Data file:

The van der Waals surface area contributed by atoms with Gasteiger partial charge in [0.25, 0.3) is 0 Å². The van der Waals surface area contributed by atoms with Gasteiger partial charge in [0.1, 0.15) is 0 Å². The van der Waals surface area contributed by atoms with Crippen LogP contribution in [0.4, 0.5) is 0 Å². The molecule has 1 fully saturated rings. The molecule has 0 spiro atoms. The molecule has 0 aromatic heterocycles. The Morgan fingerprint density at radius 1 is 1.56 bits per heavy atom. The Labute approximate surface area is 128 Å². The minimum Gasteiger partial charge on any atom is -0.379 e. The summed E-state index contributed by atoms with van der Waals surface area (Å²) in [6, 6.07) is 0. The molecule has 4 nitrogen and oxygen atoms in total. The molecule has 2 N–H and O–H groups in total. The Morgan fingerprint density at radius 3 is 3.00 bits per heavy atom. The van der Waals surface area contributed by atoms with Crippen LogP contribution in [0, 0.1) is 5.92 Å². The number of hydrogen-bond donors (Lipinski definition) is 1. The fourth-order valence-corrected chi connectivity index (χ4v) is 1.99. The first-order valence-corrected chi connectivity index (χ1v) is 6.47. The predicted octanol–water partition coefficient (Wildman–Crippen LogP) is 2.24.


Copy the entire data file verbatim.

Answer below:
The van der Waals surface area contributed by atoms with Gasteiger partial charge in [0.25, 0.3) is 0 Å². The van der Waals surface area contributed by atoms with Gasteiger partial charge in [0.1, 0.15) is 0 Å². The van der Waals surface area contributed by atoms with Crippen LogP contribution in [0.4, 0.5) is 0 Å². The molecule has 1 fully saturated rings. The molecule has 0 spiro atoms. The molecule has 0 aromatic heterocycles. The Morgan fingerprint density at radius 1 is 1.56 bits per heavy atom. The Labute approximate surface area is 128 Å². The minimum Gasteiger partial charge on any atom is -0.379 e. The summed E-state index contributed by atoms with van der Waals surface area (Å²) in [6, 6.07) is 0. The molecule has 4 nitrogen and oxygen atoms in total. The molecule has 2 N–H and O–H groups in total. The Morgan fingerprint density at radius 3 is 3.00 bits per heavy atom. The van der Waals surface area contributed by atoms with Crippen LogP contribution in [0, 0.1) is 5.92 Å². The number of hydrogen-bond donors (Lipinski definition) is 1. The fourth-order valence-corrected chi connectivity index (χ4v) is 1.99. The first-order valence-corrected chi connectivity index (χ1v) is 6.47. The predicted octanol–water partition coefficient (Wildman–Crippen LogP) is 2.24.